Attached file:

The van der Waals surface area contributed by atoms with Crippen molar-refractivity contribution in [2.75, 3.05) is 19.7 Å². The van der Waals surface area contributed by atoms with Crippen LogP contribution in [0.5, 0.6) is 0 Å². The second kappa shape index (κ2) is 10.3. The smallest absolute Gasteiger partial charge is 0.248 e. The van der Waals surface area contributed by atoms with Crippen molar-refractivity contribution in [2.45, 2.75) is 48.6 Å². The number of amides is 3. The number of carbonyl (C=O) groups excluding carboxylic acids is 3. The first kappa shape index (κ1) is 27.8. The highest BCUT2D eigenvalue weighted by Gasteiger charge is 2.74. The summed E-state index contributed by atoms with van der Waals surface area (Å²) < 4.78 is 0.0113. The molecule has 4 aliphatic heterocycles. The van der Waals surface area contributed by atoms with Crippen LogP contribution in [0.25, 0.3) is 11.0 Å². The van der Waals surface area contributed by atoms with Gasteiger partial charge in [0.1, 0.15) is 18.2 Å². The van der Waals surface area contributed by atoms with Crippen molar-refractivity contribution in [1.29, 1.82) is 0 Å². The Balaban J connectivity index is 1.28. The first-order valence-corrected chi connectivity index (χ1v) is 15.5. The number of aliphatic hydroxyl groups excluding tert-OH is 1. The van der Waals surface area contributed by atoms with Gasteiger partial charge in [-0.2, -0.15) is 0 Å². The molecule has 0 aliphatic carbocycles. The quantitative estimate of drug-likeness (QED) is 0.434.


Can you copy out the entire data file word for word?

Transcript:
The van der Waals surface area contributed by atoms with Crippen molar-refractivity contribution in [2.75, 3.05) is 19.7 Å². The van der Waals surface area contributed by atoms with Crippen LogP contribution in [0.5, 0.6) is 0 Å². The second kappa shape index (κ2) is 10.3. The smallest absolute Gasteiger partial charge is 0.248 e. The van der Waals surface area contributed by atoms with Crippen molar-refractivity contribution in [2.45, 2.75) is 48.6 Å². The number of amides is 3. The number of carbonyl (C=O) groups excluding carboxylic acids is 3. The first kappa shape index (κ1) is 27.8. The highest BCUT2D eigenvalue weighted by Gasteiger charge is 2.74. The summed E-state index contributed by atoms with van der Waals surface area (Å²) < 4.78 is 0.0113. The molecule has 4 aliphatic heterocycles. The van der Waals surface area contributed by atoms with Crippen LogP contribution in [0.25, 0.3) is 11.0 Å². The van der Waals surface area contributed by atoms with Gasteiger partial charge in [0.1, 0.15) is 18.2 Å². The van der Waals surface area contributed by atoms with Crippen molar-refractivity contribution in [1.29, 1.82) is 0 Å². The Balaban J connectivity index is 1.28. The first-order valence-corrected chi connectivity index (χ1v) is 15.5. The number of aliphatic hydroxyl groups excluding tert-OH is 1. The van der Waals surface area contributed by atoms with Gasteiger partial charge in [-0.2, -0.15) is 0 Å². The molecule has 0 aliphatic carbocycles. The quantitative estimate of drug-likeness (QED) is 0.434.